Like many debut novels, The Nix, by the American author Nathan Hill, is about somebody writing their first book. Samuel Andresen-Anderson, an erstwhile literary wünderkind, working as an English professor at an undistinguished college outside Chicago, was paid a huge advance a decade ago, on the strength of a single short story. It is now 2011, the promised book has failed to materialise, and Samuel’s publishers have, reasonably enough, decided to sue him.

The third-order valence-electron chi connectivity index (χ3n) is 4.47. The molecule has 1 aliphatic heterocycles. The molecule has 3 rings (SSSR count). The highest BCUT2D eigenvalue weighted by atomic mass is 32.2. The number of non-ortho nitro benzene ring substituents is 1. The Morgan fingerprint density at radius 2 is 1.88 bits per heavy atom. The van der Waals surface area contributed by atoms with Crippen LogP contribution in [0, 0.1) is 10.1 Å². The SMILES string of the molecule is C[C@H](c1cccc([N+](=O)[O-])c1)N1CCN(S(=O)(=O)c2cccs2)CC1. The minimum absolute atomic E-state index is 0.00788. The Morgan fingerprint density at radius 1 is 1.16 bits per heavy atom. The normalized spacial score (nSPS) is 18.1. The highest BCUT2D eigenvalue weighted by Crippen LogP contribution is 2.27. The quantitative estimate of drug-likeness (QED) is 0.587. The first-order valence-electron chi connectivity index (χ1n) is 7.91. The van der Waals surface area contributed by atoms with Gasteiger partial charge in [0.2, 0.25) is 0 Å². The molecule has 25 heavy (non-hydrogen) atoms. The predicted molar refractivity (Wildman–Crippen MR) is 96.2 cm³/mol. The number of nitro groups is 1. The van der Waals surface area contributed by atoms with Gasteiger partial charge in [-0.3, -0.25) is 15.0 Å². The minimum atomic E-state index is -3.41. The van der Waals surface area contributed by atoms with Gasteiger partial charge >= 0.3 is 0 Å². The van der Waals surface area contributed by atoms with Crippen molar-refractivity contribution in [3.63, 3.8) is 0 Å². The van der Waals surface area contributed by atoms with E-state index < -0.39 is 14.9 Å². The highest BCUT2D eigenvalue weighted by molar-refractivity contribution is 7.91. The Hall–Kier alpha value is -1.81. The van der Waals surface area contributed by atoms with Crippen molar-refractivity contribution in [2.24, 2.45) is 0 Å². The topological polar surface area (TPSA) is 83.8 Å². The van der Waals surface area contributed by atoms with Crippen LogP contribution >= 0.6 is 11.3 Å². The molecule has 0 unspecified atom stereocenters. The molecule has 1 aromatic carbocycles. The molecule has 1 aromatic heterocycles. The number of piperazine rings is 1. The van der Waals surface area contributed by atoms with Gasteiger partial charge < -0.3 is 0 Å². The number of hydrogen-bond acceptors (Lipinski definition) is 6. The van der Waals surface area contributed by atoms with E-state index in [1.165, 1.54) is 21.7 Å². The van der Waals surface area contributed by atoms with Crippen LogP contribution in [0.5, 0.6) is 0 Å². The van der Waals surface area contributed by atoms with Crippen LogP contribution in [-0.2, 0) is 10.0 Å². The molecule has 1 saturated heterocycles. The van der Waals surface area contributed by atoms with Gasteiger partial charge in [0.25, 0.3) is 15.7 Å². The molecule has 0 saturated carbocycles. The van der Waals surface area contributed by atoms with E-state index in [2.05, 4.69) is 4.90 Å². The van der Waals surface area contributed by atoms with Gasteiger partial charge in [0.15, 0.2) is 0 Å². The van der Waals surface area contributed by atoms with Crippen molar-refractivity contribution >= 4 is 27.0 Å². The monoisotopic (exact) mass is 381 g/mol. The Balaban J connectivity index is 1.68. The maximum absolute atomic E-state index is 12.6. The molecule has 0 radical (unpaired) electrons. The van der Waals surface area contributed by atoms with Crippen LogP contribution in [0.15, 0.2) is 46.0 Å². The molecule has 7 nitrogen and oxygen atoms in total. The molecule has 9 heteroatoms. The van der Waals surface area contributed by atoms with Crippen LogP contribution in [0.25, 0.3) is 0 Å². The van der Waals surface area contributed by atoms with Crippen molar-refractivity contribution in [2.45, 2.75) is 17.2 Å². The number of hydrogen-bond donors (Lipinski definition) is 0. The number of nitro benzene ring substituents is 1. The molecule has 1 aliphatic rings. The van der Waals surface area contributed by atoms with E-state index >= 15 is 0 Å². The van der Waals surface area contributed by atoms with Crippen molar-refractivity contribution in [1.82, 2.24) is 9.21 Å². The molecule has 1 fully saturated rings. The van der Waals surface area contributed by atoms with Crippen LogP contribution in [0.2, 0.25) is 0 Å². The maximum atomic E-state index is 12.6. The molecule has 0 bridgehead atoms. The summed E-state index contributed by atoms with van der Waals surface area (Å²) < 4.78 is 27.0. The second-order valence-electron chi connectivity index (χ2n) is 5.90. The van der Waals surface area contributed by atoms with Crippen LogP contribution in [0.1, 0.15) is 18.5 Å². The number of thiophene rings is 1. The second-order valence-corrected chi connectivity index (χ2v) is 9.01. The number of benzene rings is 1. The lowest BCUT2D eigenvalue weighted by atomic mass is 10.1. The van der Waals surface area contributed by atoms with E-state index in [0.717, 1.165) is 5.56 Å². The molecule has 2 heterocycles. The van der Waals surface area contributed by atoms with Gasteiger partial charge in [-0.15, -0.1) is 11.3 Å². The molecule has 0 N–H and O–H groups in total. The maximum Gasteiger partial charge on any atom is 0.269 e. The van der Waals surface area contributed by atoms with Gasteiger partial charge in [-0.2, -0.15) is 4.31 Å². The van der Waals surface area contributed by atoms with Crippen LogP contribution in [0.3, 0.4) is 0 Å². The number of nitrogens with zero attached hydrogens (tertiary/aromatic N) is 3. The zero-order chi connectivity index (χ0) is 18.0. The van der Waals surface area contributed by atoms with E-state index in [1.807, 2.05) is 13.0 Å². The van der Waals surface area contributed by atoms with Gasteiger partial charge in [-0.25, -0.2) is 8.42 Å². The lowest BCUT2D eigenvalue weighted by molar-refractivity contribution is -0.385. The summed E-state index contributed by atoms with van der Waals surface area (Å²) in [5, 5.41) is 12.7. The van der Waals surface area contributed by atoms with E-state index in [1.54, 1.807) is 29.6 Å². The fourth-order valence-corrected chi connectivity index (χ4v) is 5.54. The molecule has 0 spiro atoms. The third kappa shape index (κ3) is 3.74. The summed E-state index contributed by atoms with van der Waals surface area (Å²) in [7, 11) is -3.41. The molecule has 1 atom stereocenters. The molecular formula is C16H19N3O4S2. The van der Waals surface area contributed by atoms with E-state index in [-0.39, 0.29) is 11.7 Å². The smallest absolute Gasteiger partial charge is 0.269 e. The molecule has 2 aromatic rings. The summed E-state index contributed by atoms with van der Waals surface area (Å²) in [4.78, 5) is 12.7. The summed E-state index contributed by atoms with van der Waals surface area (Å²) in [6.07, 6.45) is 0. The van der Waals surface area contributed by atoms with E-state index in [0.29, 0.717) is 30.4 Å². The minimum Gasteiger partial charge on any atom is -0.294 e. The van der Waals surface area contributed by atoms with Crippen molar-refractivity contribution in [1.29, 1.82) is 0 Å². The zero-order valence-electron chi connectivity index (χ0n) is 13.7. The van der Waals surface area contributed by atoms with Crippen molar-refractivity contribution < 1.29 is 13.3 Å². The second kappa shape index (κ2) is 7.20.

His editor, Guy Periwinkle, is an author’s nightmare of a publishing bigshot, for whom ‘a book is simply one shape that interest can take when we scale and leverage it’. You suspect Periwinkle would be happy with the interest that The Nix has generated. Published in the US last autumn, it earned Hill high praise, as well as comparisons to such American comic greats as Thomas Pynchon and David Foster Wallace.